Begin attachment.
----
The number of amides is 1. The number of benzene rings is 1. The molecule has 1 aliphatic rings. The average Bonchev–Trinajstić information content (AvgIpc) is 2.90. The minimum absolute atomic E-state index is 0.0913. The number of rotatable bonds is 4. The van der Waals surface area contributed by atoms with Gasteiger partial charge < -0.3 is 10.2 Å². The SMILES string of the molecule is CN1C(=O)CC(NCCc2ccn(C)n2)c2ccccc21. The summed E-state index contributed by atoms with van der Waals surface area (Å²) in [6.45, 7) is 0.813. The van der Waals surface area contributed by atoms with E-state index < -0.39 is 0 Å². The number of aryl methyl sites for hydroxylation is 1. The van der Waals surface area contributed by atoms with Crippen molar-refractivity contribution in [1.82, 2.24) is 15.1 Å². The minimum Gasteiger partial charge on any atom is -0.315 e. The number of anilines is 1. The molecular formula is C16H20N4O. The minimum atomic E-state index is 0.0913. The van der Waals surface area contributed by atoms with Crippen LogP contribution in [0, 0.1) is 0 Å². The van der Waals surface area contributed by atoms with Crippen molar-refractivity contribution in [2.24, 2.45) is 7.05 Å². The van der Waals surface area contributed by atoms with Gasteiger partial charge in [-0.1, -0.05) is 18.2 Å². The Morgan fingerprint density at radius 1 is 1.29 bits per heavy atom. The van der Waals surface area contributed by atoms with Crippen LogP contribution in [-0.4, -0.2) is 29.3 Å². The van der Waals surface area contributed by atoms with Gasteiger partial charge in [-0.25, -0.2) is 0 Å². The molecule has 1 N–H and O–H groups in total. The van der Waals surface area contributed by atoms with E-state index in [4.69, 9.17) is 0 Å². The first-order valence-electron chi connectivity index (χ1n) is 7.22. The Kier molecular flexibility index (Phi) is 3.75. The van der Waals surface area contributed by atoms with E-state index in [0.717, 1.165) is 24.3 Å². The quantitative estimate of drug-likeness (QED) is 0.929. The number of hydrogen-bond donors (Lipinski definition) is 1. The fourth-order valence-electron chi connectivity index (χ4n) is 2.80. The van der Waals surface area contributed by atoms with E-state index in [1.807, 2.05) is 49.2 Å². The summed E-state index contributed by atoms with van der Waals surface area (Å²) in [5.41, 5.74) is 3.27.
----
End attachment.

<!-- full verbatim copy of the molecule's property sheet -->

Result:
The number of amides is 1. The number of benzene rings is 1. The molecule has 1 aliphatic rings. The average Bonchev–Trinajstić information content (AvgIpc) is 2.90. The minimum absolute atomic E-state index is 0.0913. The number of rotatable bonds is 4. The van der Waals surface area contributed by atoms with Gasteiger partial charge < -0.3 is 10.2 Å². The SMILES string of the molecule is CN1C(=O)CC(NCCc2ccn(C)n2)c2ccccc21. The summed E-state index contributed by atoms with van der Waals surface area (Å²) in [6.45, 7) is 0.813. The van der Waals surface area contributed by atoms with E-state index < -0.39 is 0 Å². The number of aryl methyl sites for hydroxylation is 1. The van der Waals surface area contributed by atoms with Crippen molar-refractivity contribution in [1.82, 2.24) is 15.1 Å². The minimum Gasteiger partial charge on any atom is -0.315 e. The number of anilines is 1. The molecular formula is C16H20N4O. The minimum atomic E-state index is 0.0913. The van der Waals surface area contributed by atoms with Crippen LogP contribution in [0, 0.1) is 0 Å². The van der Waals surface area contributed by atoms with Crippen molar-refractivity contribution in [2.24, 2.45) is 7.05 Å². The van der Waals surface area contributed by atoms with Gasteiger partial charge in [-0.1, -0.05) is 18.2 Å². The Morgan fingerprint density at radius 1 is 1.29 bits per heavy atom. The van der Waals surface area contributed by atoms with Crippen LogP contribution in [-0.4, -0.2) is 29.3 Å². The van der Waals surface area contributed by atoms with Gasteiger partial charge in [-0.25, -0.2) is 0 Å². The molecule has 1 N–H and O–H groups in total. The van der Waals surface area contributed by atoms with E-state index in [4.69, 9.17) is 0 Å². The first-order valence-electron chi connectivity index (χ1n) is 7.22. The Kier molecular flexibility index (Phi) is 3.75. The van der Waals surface area contributed by atoms with E-state index in [0.717, 1.165) is 24.3 Å². The quantitative estimate of drug-likeness (QED) is 0.929. The number of hydrogen-bond donors (Lipinski definition) is 1. The fourth-order valence-electron chi connectivity index (χ4n) is 2.80. The van der Waals surface area contributed by atoms with E-state index in [1.807, 2.05) is 49.2 Å². The summed E-state index contributed by atoms with van der Waals surface area (Å²) in [5.41, 5.74) is 3.27.